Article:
Tax professionals say it’s a mistake to wait to file until the April deadline to file because of concerns including the prevalence of tax return fraud as a result of the data breach at Equifax, one of the major credit reporting agencies. In 2017 cybercriminals were able to gain access to personal and financial information for about 143 million U.S. consumers from the agency's system.
“Tax ID theft is a huge problem,” said Steve Weisman, a law professor at Bentley University and expert on scams.
The good news is filing taxes can be easier and more automated than ever before. More than 127 million people filed their taxes electronically during last tax season, choosing to send the information in an instant, rather than stand in line at the post office.
In total, the IRS expects about 155 million individual tax returns to be filed in 2018.
Here are five reasons to file as soon as possible.
1. Protect your refund from scammers.
The average refund was $2,782, up $32 from the year before, according to the IRS. The majority of the 108 million people who qualified for a tax refund in 2017 — an estimated 80 percent — opted to have that money directly deposited into a bank account.
When someone files a fraudulent return with your Social Security number, you’ll get your refund eventually, but it may take months. You can avoid that headache by filing first.
“The one thing that will work and keep you from being victimized is filing early,” Weisman said. “File early and use a secure Wi-Fi.”
Since 2015, the IRS has been punching back hard against refund fraud, including identity theft. The IRS flagged 4.8 million suspicious returns that year and over the year stopped $8 billion in false returns filed with stolen identities.
In 2016, the IRS stopped 883,000 confirmed identity theft returns, while financial firms caught another 124,000 cases.
In the first eight months of 2017, the IRS stopped 443,000 confirmed identity theft returns, a 30-percent decline from same time last year. Still, nearly 700,000 people had their identity stolen for tax filing in 2015 and 376,000 in 2016.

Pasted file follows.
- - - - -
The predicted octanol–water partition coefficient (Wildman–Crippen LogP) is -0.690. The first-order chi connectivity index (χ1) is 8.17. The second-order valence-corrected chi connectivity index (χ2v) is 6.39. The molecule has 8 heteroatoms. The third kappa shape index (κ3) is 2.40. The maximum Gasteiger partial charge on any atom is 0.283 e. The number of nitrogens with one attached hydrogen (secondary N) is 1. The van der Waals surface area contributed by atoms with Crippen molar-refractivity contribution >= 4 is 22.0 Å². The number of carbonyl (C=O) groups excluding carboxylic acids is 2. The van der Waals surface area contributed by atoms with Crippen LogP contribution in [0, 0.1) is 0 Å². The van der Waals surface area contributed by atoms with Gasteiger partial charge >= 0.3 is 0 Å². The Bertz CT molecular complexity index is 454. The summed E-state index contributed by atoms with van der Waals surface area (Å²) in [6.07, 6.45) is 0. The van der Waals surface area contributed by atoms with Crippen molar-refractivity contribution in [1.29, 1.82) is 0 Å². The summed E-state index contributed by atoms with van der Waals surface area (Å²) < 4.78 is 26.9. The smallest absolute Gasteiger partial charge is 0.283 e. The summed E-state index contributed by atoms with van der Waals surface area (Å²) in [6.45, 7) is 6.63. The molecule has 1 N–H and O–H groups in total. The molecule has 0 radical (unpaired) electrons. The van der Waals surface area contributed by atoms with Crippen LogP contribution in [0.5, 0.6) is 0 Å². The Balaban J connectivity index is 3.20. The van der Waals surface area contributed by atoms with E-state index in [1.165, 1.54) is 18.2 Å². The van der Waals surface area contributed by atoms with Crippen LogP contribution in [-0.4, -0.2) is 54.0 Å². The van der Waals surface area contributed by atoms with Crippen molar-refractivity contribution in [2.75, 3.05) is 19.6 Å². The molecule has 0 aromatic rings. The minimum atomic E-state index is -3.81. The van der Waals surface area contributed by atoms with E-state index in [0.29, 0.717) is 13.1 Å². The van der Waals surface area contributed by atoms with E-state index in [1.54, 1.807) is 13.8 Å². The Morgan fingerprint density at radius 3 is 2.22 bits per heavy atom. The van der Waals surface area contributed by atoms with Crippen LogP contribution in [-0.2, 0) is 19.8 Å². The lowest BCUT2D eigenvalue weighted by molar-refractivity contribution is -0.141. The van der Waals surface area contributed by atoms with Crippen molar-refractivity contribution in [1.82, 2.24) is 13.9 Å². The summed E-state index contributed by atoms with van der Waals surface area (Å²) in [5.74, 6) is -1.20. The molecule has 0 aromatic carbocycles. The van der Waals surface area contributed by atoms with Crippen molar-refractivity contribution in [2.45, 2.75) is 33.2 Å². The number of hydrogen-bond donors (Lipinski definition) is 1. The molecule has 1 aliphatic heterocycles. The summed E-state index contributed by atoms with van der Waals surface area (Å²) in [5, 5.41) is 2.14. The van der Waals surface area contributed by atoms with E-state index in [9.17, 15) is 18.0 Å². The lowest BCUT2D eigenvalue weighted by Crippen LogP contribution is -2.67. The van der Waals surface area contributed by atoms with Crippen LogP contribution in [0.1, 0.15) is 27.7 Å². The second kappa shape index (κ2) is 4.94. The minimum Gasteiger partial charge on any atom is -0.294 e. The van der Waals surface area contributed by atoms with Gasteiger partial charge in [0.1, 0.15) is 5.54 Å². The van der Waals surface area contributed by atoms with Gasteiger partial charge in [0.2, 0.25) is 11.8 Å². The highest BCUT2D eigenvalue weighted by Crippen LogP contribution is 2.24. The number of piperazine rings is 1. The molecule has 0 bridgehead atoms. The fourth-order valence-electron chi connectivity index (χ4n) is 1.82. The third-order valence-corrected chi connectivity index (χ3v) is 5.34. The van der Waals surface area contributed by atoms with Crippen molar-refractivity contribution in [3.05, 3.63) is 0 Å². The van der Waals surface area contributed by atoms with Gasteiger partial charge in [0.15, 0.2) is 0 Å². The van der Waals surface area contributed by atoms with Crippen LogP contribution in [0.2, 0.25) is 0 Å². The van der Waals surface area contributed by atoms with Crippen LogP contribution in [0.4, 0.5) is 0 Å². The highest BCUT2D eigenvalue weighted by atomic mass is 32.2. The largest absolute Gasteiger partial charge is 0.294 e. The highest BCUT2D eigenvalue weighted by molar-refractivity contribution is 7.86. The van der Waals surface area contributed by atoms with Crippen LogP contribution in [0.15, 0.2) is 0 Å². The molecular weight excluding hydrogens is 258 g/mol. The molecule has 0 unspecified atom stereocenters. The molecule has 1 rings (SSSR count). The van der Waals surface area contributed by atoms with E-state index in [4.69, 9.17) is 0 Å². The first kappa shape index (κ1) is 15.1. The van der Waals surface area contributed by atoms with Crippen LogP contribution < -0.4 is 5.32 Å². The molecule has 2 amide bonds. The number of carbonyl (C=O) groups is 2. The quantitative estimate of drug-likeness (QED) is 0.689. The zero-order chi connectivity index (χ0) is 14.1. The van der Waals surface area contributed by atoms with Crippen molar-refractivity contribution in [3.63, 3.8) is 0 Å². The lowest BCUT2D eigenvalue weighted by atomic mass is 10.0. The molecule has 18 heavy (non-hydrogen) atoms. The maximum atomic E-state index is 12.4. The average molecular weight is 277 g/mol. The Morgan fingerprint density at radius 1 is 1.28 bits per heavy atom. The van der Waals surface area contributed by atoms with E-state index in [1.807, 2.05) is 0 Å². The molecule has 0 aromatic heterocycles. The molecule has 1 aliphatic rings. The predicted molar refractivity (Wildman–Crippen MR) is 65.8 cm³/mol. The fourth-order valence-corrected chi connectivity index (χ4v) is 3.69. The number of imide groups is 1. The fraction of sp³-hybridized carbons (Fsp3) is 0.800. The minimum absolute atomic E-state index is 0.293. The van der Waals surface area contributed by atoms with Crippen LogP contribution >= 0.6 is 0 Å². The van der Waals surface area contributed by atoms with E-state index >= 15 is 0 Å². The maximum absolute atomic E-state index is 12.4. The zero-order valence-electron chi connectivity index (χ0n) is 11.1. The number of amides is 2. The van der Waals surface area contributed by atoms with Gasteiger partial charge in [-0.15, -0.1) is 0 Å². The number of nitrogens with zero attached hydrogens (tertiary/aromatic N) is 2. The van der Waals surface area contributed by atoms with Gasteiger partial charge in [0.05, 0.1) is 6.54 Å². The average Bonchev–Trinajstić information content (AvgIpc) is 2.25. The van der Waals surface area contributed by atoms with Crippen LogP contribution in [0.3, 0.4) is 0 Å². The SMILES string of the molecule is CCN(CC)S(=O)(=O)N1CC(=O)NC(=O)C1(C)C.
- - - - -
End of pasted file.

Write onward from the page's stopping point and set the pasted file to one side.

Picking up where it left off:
2. Thwart would-be fraudsters.
Keeping your own money safe is vital, but filing early can make fraud more difficult for crooks, which benefits all taxpayers.
“We know a lot about these criminals,” Weisman said. “[....] Gangs are getting into fraud. They work out of hotel rooms where they use Social Security numbers that they sometimes steal, sometimes buy. The government loses billions of dollars a year.”
Cybercriminals are stockpiling the names and Social Security numbers they have collected, said IRS Commissioner John Koskinen in a statement.
“We know that cybercriminals are planning for the 2018 tax season just as we are,” he says in a statement. “They try to leverage that data to gather even more personal information.”
3. You probably don’t have to deal with the new law yet.
A survey by Liberty Tax finds that 78 percent of 1,000 people polled were at least a little concerned about how the new tax law would affect the taxes they owe in April. Perhaps their worries may lead them to procrastinate filing their taxes.
But the vast majority of tax reform changes won’t apply to the returns filed for 2017, meaning the 50 percent of people who told Liberty they are concerned that the new law means they’ll owe more in April 2018 are worrying unnecessarily.
4. Know earlier what you may owe.
While it may seem easier to ignore bad news, ignorance doesn’t make reality disappear.
The IRS estimated 13 million people filed extensions last year, but that’s just an extension to file the paperwork. You must make an estimated payment of what you owe by April 17, and any late payments are subject to interest charges.
“If you are going to owe money, it’s better to know that sooner, rather than later,” said Melissa Labant, director of tax policy and advocacy for the American Institute of Certified Professional Accountants. “Surprises aren’t good.”
5. Avoid making bad decisions for next tax year.
Though tax reform rules won’t impact you this year, nearly one-third of 2018 will be gone before the tax deadline on April 17.
“Make an appointment (with an accountant) as early as you can. Particularly this year, there are significant changes. A lot of the decisions that you make during this year will affect your return next year and the next,” said Labant.
Diligent record-keepers who have itemized their spending for years may find that that approach isn’t useful under the new tax rule. People who pay high state and local taxes may not be able to count all those payments as deductions. And small business owners may be eligible to deduct a portion of their income.
Each situation is different, Labant says.
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